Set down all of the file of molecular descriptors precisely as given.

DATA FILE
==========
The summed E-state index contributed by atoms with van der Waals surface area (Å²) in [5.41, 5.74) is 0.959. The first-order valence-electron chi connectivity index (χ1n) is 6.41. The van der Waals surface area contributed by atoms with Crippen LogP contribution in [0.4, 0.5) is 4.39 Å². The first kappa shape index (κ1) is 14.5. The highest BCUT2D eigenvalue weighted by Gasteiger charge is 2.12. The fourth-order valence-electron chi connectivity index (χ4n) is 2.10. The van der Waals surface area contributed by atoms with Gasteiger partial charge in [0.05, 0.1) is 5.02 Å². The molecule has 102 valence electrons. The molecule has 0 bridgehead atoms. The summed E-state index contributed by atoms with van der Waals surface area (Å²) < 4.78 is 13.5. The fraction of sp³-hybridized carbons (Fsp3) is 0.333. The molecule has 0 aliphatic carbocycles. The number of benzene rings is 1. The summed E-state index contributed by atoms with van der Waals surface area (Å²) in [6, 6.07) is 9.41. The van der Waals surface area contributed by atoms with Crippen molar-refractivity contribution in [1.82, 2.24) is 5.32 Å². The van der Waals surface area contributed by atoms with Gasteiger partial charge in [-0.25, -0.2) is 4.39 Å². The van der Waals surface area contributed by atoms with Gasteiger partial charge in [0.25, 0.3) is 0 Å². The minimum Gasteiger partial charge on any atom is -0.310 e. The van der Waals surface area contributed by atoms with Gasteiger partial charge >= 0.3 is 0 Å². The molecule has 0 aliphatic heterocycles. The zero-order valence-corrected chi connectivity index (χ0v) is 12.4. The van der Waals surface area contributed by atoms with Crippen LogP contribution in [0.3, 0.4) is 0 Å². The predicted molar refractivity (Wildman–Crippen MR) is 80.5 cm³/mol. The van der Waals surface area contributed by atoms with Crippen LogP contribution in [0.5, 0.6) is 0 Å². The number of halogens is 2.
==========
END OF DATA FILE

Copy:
The summed E-state index contributed by atoms with van der Waals surface area (Å²) in [5.41, 5.74) is 0.959. The first-order valence-electron chi connectivity index (χ1n) is 6.41. The van der Waals surface area contributed by atoms with Crippen LogP contribution in [0.4, 0.5) is 4.39 Å². The first kappa shape index (κ1) is 14.5. The highest BCUT2D eigenvalue weighted by Gasteiger charge is 2.12. The fourth-order valence-electron chi connectivity index (χ4n) is 2.10. The van der Waals surface area contributed by atoms with Gasteiger partial charge in [0.05, 0.1) is 5.02 Å². The molecule has 102 valence electrons. The molecule has 0 bridgehead atoms. The summed E-state index contributed by atoms with van der Waals surface area (Å²) < 4.78 is 13.5. The fraction of sp³-hybridized carbons (Fsp3) is 0.333. The molecule has 0 aliphatic carbocycles. The number of benzene rings is 1. The summed E-state index contributed by atoms with van der Waals surface area (Å²) in [6, 6.07) is 9.41. The van der Waals surface area contributed by atoms with Crippen molar-refractivity contribution in [1.82, 2.24) is 5.32 Å². The van der Waals surface area contributed by atoms with Gasteiger partial charge in [-0.25, -0.2) is 4.39 Å². The van der Waals surface area contributed by atoms with Gasteiger partial charge in [0.25, 0.3) is 0 Å². The minimum Gasteiger partial charge on any atom is -0.310 e. The van der Waals surface area contributed by atoms with Gasteiger partial charge >= 0.3 is 0 Å². The molecule has 0 aliphatic heterocycles. The zero-order valence-corrected chi connectivity index (χ0v) is 12.4. The van der Waals surface area contributed by atoms with Crippen LogP contribution in [0.3, 0.4) is 0 Å². The predicted molar refractivity (Wildman–Crippen MR) is 80.5 cm³/mol. The van der Waals surface area contributed by atoms with Crippen LogP contribution in [0.5, 0.6) is 0 Å². The number of halogens is 2.